(mx) wrote: You ought to know that in Japan, this movie was released simultaneously to Ring. The idea was that you saw the original, and then saw the sequel, a great idea for money. Unfortunately, it wasn't a great idea for two separate crews to work on these movies, because this one is complete trash, when compared to Nakata's "Ring".Though you might like it. A few people do. The characters are boring, the dialog is uninspired, and it's too complicated. However, people see through that and find the goodness this movie offers.You should watch Rasen with no anticipation for it to live up to "Ring" because both movies head in different directions. Nakata uses the setting to darken the mood, while Iida concentrates on using familiarity and stagnant settings to give feeling. Lastly, this movie approaches science to explain the curse. This is why people banish this film from its existence - it abandons Nakata's horror and feels like it was slapped together.But enough about comparison. Lets concentrate on the acting in this film. Sato Koichi (who takes on the role of Ando Mitsuo) acts well, overall. But his acting seems to get better, and then worse, and that is just no fun for anybody. Such as the sub-plot of his suicidal issues. Sometimes, you'll just feel edgy for how cheesy the situation, others, you'll feel compassionate about his issues. His character also feels undeveloped, but this is because this movie takes on different roles than the proper storyline in the novel. The main character, in essence, feels broken.Tsurumi Shingo plays Miyashita, who is just great. He really does feel like his counterpart, and it just makes me want to cry. Seeing him and Koichi on screen is just excellent. Those scenes are the ones to look forward to. Later on in the movie, he gets to show off his acting skills as his character becomes a major counterpart in the story.Saeki Hinako plays Sadako Yamamura, who delivers one of the best performances any Sadako/Samara has. Yes, there is things to like in this movie.Nakatami Miki plays Takano Mai, who is a mixed bag. When she is by herself, she is all over. You'll be impressed. When she's on screen with somebody else, she just looks like her mind is focused on other things, like as if she's staring at some crew equipment. But she does improve, at the end of the movie. (I did mention spoilers, and that will be the last three paragraphs. Don't worry, I'll warn you) This movie does have something to tell, but fails to execute it. I've questioned if the crew responsible for the movie even read the book properly, because it is so unfaithful to the source material (explained in spoilers) that it makes me sick. But after all, this is a movie adaptation, and it does not fail at that.So, what is this even about? Ando Mitsuo is a pathologist who has to perform an autopsy on Ryuji Takayama early in the movie (his fate is explained in proper fashion in "Ring", unless you haven't already guessed). They were classmates in medical school, and Mitsuo feels burdened with the task of cutting his body open. While investigating, he finds an unusual tumor in his neck as well as a slip of paper laying in his stomach, revealing a code. Mitsuo, with his partner Miyashita, explore and find out about four teenagers who died under suspicious circumstances. They also bear the same unknown virus as Takayama. Then Yoshino steps into the picture, claiming information about Sadako Yamamura and a copy of the cursed video with a ridiculous premise. Mitsuo watches the tape, and then is forced with a decision dealing with humanity's extinction with Sadako pulling the ropes in the background.**/*****SPOILERS! Below is spoilers to the movie. These last paragraphs reveal even more concerns with this movie, but are unnecessary to read. If you have not seen this movie, everything read until now should be satisfactory enoughYou should know the real story behind the cursed video. In short, 30% of it is Sadako's DNA, since she was the one who made the video. The other 70% is smallpox. The smallpox comes from the man who raped Sadako prior to her death. Therefore, the viewer can successfully become pregnant to Sadako if she is a woman and is ovulating while watching the tape.In fact, in the novel, it is clearly learned that Mai Takano was the first person to be impregnated Sadako. One thing that irritates me is that when we see Sadako re-born on screen, she looks EXACTLY LIKE MAI TAKANO. What were they thinking? I was so confused when I watched it! I've never liked this decision, because it is so unthoughtful of the crew to have left something like this in the movie. It just doesn't make sense. Since the host, Mai, acts like the incubator for Sadako, and since Sadako's DNA is not modified in any way with Mai's... it is just too confusing. And this isn't the only movie guilty of this "crime"... the Rasen TV series has also built upon this idea.If you have read Rasen, you will probably enjoy it because it's an intelligent medical thriller, explaining the supernatural ways of Sadako with science. However, this movie makes the explanation feel like excuses. This is because Iida has destroyed the explanations and modified them... and god knows why. It would've just made more sense if he hadn't tampered with the formula.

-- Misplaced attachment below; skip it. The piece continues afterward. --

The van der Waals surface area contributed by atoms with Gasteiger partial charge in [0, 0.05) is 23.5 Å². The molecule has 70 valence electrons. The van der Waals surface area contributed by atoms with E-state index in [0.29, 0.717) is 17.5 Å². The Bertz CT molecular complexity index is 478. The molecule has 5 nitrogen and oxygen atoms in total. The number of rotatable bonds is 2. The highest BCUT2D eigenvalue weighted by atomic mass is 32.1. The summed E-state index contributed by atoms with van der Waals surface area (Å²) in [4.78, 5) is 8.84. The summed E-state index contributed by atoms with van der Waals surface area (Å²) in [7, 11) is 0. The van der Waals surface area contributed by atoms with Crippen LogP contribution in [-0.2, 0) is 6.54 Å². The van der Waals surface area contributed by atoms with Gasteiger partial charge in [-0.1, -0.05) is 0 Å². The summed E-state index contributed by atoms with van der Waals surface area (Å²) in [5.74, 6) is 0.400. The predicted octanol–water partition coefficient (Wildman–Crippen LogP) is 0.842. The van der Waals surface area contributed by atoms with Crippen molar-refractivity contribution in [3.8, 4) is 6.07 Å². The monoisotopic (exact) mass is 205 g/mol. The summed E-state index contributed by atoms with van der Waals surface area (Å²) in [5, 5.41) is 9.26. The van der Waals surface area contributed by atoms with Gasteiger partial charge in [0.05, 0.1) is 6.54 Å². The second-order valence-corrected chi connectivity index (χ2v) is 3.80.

(au) wrote: A really interesting film, a notorious early 90's bbc "mockumentary" that could very well be a horror genre landmark, as it so clearly and heavily informs all the found footage movies to come a decade later, if the makers of Blair Witch and Paranormal activity hadn't seen this before hand, id be suprised. Set up like a real, live, mundane and typically event free BBC ghost hunting documentary it soon spirals into an out and out horror flick, with some genuinely creepy moments, a building sense of unbearable dread and brilliant filmaking craft. Ideal Halloween viewing.